Sometimes loving people really does feel artistic and poetic. Falling in love, getting engaged, walking up the aisle on your wedding day, holding your freshly born baby. Those moments are palpably transcendent. And even within ordinary days there are moments that feel sacred and extraordinary. When Leo visibly understands different words for the first time. When he wraps his tiny arms around my neck and squeezes with real affection. When Joe traces the sign of the Cross on his forehead when we put him to bed. Those moments are met with a happy fiat on my part.

But there are a lot of days that feel emphatically unpoetic. Many days, I fail again and again and wish that someone could relieve me of motherhood. When I’m trying to fix dinner and Leo’s clawing up my legs and whine-crying, I’m so quick to lose it and snap at him. Or when I slip into all-day social media scrolling because I feel like it just takes so much energy to be present with him, I become convinced someone else would do this job so much better than I would.

On this blog, I try to write about motherhood honestly and specifically in a way that means to show its sometimes sweet and sometimes stark but ever-redemptive beauty. I do this because so much of the language surrounding parenthood tends to be banal, an exercise in fear-mongering, and generally unhelpful for young people already feeling apprehensive about the commitments of marriage and parenthood.

However, I think it’s important to admit that sometimes the beauty isn’t perceptible and it certainly doesn’t feel redemptive. It really does feel like the trenches. It doesn’t feel like you’re valiantly marching under the standard of sacramental love. It feels like you’re swimming in exhaustion and hailed on by a multitude external pressures.

And at the end of the day, after failing time and time again and wondering just how much I’m messing up my child with my impatience and harshness, all I can do is offer up a reluctant and frankly pretty sucky fiat. It usually goes something like, “I don’t want to do this. I don’t want to get up in the morning and do this all over again. I just want a friggin break. So just make me want this. Because I’ll keep choosing it, but only because I have to.” Not really stuff of “Behold, handmaid of the Lord here” caliber, but I think God accepts and works even with my crappy fiats.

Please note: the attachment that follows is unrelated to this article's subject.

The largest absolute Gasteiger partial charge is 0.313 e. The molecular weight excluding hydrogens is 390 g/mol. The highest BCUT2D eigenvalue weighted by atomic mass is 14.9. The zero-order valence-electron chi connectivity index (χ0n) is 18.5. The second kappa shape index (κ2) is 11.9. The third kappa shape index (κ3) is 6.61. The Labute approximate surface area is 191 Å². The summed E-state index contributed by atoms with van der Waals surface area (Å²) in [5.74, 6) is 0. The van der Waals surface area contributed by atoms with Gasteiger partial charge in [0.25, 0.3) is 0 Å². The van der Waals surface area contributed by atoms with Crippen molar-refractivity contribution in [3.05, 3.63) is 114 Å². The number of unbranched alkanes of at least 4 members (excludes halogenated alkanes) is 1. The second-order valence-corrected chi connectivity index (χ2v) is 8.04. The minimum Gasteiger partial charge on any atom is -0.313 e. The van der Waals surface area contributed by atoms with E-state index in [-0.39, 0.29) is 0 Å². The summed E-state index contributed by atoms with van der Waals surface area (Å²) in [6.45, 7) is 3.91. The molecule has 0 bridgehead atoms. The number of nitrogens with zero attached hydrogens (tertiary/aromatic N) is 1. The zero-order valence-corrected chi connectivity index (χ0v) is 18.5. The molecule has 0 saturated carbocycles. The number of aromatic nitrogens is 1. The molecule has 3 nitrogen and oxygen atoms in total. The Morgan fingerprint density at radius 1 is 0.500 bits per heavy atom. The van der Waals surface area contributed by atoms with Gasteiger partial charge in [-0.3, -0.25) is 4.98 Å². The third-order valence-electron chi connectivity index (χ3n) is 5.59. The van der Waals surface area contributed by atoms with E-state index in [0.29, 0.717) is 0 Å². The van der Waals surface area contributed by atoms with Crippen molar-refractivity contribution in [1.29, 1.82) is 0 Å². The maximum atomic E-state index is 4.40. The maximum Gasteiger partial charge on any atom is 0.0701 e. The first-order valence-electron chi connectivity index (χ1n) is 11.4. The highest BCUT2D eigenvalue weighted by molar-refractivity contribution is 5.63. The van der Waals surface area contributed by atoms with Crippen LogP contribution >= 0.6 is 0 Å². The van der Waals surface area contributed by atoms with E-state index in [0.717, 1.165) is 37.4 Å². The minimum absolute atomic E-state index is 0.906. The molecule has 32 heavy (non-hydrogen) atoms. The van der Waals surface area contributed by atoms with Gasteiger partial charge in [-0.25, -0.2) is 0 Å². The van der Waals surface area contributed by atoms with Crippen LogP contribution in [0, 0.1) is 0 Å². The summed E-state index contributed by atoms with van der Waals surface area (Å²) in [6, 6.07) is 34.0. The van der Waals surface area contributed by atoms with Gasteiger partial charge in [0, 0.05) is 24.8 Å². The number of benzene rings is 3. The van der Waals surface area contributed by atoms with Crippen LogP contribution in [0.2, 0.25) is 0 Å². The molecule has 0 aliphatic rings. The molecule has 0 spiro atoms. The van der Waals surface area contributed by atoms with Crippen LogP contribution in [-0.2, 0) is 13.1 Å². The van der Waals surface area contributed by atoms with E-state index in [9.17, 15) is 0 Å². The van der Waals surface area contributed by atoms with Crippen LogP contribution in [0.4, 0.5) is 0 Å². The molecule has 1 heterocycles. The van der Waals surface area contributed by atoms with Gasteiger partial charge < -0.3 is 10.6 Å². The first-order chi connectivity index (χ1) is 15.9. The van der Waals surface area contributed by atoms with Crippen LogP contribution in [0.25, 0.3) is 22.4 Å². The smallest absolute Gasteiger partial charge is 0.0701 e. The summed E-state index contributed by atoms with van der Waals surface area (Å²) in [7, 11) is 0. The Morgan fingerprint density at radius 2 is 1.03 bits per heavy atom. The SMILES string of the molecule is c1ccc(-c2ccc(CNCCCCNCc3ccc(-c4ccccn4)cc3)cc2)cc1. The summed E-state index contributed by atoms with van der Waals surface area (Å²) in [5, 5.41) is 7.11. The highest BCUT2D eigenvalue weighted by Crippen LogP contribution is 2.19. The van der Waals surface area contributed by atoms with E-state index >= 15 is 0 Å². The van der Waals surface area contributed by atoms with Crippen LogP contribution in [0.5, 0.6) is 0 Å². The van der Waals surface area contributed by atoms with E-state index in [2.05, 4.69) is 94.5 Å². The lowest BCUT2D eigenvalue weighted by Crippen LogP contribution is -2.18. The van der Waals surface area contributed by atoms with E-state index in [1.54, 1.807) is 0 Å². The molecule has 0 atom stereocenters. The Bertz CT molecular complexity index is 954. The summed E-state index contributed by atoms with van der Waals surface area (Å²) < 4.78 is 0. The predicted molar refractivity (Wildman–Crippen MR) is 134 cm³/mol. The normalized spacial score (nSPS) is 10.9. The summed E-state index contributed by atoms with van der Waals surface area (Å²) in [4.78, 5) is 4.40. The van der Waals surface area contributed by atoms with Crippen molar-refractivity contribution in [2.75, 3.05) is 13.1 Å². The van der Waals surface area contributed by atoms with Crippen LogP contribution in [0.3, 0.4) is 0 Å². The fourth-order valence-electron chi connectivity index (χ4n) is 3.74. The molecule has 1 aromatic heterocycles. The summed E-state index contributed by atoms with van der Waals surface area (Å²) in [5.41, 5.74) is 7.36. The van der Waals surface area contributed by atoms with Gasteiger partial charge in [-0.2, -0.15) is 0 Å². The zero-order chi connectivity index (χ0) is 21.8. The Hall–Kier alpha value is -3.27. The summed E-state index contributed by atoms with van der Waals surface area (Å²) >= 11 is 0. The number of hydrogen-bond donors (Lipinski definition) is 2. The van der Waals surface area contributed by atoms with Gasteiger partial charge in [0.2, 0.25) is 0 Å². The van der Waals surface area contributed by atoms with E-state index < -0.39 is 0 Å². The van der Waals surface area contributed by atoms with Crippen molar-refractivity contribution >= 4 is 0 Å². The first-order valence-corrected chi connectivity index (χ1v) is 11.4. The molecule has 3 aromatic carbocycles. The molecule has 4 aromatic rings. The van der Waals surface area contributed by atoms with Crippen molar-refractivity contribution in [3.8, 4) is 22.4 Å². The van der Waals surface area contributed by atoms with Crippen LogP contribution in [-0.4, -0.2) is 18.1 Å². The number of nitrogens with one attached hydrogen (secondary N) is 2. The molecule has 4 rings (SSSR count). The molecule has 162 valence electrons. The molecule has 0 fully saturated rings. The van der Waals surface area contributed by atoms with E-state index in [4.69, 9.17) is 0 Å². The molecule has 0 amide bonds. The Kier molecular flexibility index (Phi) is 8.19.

And I know He works with them, because eventually, in a calmer moment, I’m able to say with a little more grace than before:

“Now I accept the cross You have sent me, which I at first rejected, and I accept not having accepted it right away.”**

Then when I hold my sick child who cries if I move at all or look at him or dare to breathe, and I’m able to do it patiently even if I’m not feeling patient, I think it might even more poetic than when I beheld him miraculously as a newborn. When I let Joe give me a kiss when he comes home instead of swatting him away because I am so touched out by sticky toddler embraces, it’s perhaps more poetic than the kiss we shared on our wedding day.

I’ve barely been able to blog lately and I haven’t been able to write anything else. March has been the month of never-ending sickness for this aspiring-and-usually-failing-at-being-holy family (admittedly I’m generally the one dragging us down). But March also has ties to The Holy Family, since it contains both the solemnities of the Annunciation and of St. Joseph. Mary and Joseph aren’t remembered for the great deeds they accomplished in brazen acts of independence (deeds they could have been accomplishing if they didn’t have to take care of each other and baby Jesus, dang it.) They’re remembered for their humble receptivity to will of God even when that will involved fear and sorrow and the Cross. And yet, their lives have been lauded for centuries in poetry, art, and music.

It’s a good reality check for me to remember that writing blog posts or poetry about motherhood–writing poetry at all–isn’t comparable in real sense to actually living it. Great poetry might be recited till the end of the world. But really living the gritty poetry of love, living it well, even if it’s not remembered, endures eternally.

And I know several more years and children might make me look back and think a. I had ONE CHILD. One healthy, pretty easy going child. I had no idea what it’s like to really struggle and/or b. geez the death grip I had on my time and my right to a certain level of sanity was just not realistic and no wonder I was struggling.

It should also be known that I got a free chunk of babysitting this week (yes I was pinching myself the whole time) and wrote this from a cafe. Some people dream of traveling to Bora-Bora or the Amalfi Coast. I dream of traveling alone to Corner Bakery Cafe for a couple of hours.

**From I Believe in Love, a book that’s been invaluable in my daily life.

Processed with VSCOProcessed with VSCOProcessed with VSCO

Living the gritty poetry of love.

The Crown, the election, and the Solemnity of Christ the King

the-crown-review1